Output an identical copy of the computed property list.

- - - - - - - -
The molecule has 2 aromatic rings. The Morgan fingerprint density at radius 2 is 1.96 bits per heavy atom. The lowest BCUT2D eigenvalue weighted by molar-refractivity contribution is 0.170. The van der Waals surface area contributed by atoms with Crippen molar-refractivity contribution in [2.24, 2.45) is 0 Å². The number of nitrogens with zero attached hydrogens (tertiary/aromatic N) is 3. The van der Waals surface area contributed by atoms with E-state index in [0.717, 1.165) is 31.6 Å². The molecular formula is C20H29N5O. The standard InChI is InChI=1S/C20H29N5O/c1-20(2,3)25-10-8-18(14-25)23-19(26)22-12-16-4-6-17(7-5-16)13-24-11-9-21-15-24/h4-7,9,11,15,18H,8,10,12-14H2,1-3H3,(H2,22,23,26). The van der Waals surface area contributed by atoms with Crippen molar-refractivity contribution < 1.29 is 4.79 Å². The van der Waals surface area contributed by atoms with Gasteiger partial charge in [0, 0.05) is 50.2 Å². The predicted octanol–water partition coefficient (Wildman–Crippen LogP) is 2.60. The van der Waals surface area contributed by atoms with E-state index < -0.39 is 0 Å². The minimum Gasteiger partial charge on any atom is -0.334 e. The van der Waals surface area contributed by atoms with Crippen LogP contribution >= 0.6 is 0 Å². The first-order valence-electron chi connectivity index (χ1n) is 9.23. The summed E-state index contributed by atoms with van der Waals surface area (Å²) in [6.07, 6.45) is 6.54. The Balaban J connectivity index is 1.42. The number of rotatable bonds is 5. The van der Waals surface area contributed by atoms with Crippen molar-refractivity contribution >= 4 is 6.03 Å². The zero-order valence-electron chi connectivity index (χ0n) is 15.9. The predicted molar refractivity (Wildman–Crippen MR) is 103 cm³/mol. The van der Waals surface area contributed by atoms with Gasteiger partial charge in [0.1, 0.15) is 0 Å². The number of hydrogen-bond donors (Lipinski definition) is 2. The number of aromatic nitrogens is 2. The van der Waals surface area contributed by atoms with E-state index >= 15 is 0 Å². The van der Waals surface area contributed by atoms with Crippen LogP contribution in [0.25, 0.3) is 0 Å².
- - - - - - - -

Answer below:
The molecule has 2 aromatic rings. The Morgan fingerprint density at radius 2 is 1.96 bits per heavy atom. The lowest BCUT2D eigenvalue weighted by molar-refractivity contribution is 0.170. The van der Waals surface area contributed by atoms with Crippen molar-refractivity contribution in [2.24, 2.45) is 0 Å². The number of nitrogens with zero attached hydrogens (tertiary/aromatic N) is 3. The van der Waals surface area contributed by atoms with E-state index in [0.717, 1.165) is 31.6 Å². The molecular formula is C20H29N5O. The standard InChI is InChI=1S/C20H29N5O/c1-20(2,3)25-10-8-18(14-25)23-19(26)22-12-16-4-6-17(7-5-16)13-24-11-9-21-15-24/h4-7,9,11,15,18H,8,10,12-14H2,1-3H3,(H2,22,23,26). The van der Waals surface area contributed by atoms with Crippen molar-refractivity contribution < 1.29 is 4.79 Å². The van der Waals surface area contributed by atoms with Gasteiger partial charge in [0, 0.05) is 50.2 Å². The predicted octanol–water partition coefficient (Wildman–Crippen LogP) is 2.60. The van der Waals surface area contributed by atoms with E-state index < -0.39 is 0 Å². The minimum Gasteiger partial charge on any atom is -0.334 e. The van der Waals surface area contributed by atoms with Crippen LogP contribution >= 0.6 is 0 Å². The first-order valence-electron chi connectivity index (χ1n) is 9.23. The summed E-state index contributed by atoms with van der Waals surface area (Å²) in [6.07, 6.45) is 6.54. The Balaban J connectivity index is 1.42. The number of rotatable bonds is 5. The van der Waals surface area contributed by atoms with Crippen molar-refractivity contribution >= 4 is 6.03 Å². The zero-order valence-electron chi connectivity index (χ0n) is 15.9. The predicted molar refractivity (Wildman–Crippen MR) is 103 cm³/mol. The van der Waals surface area contributed by atoms with Gasteiger partial charge in [0.1, 0.15) is 0 Å². The number of hydrogen-bond donors (Lipinski definition) is 2. The number of aromatic nitrogens is 2. The van der Waals surface area contributed by atoms with E-state index >= 15 is 0 Å². The van der Waals surface area contributed by atoms with Crippen LogP contribution in [0.25, 0.3) is 0 Å².